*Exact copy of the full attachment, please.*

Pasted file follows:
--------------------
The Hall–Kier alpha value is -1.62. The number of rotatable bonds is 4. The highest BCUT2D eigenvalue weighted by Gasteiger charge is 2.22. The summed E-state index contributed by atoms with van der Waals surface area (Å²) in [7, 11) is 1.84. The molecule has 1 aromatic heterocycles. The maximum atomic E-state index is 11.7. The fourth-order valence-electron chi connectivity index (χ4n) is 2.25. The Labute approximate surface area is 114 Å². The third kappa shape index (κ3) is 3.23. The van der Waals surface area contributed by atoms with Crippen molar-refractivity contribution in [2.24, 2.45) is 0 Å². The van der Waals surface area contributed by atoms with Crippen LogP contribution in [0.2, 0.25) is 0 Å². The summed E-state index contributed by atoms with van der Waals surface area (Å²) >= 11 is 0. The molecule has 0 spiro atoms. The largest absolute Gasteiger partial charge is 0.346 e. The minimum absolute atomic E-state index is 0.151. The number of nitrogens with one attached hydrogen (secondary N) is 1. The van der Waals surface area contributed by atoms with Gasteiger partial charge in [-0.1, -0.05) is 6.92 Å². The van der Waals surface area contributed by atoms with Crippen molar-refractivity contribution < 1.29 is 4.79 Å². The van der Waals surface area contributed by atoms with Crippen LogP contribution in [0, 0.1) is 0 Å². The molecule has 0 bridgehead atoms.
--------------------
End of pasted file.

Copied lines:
The Hall–Kier alpha value is -1.62. The number of rotatable bonds is 4. The highest BCUT2D eigenvalue weighted by Gasteiger charge is 2.22. The summed E-state index contributed by atoms with van der Waals surface area (Å²) in [7, 11) is 1.84. The molecule has 1 aromatic heterocycles. The maximum atomic E-state index is 11.7. The fourth-order valence-electron chi connectivity index (χ4n) is 2.25. The Labute approximate surface area is 114 Å². The third kappa shape index (κ3) is 3.23. The van der Waals surface area contributed by atoms with Crippen molar-refractivity contribution in [2.24, 2.45) is 0 Å². The van der Waals surface area contributed by atoms with Crippen LogP contribution in [0.2, 0.25) is 0 Å². The summed E-state index contributed by atoms with van der Waals surface area (Å²) >= 11 is 0. The molecule has 0 spiro atoms. The largest absolute Gasteiger partial charge is 0.346 e. The minimum absolute atomic E-state index is 0.151. The number of nitrogens with one attached hydrogen (secondary N) is 1. The van der Waals surface area contributed by atoms with Gasteiger partial charge in [-0.1, -0.05) is 6.92 Å². The van der Waals surface area contributed by atoms with Crippen molar-refractivity contribution < 1.29 is 4.79 Å². The van der Waals surface area contributed by atoms with Crippen LogP contribution in [0, 0.1) is 0 Å². The molecule has 0 bridgehead atoms.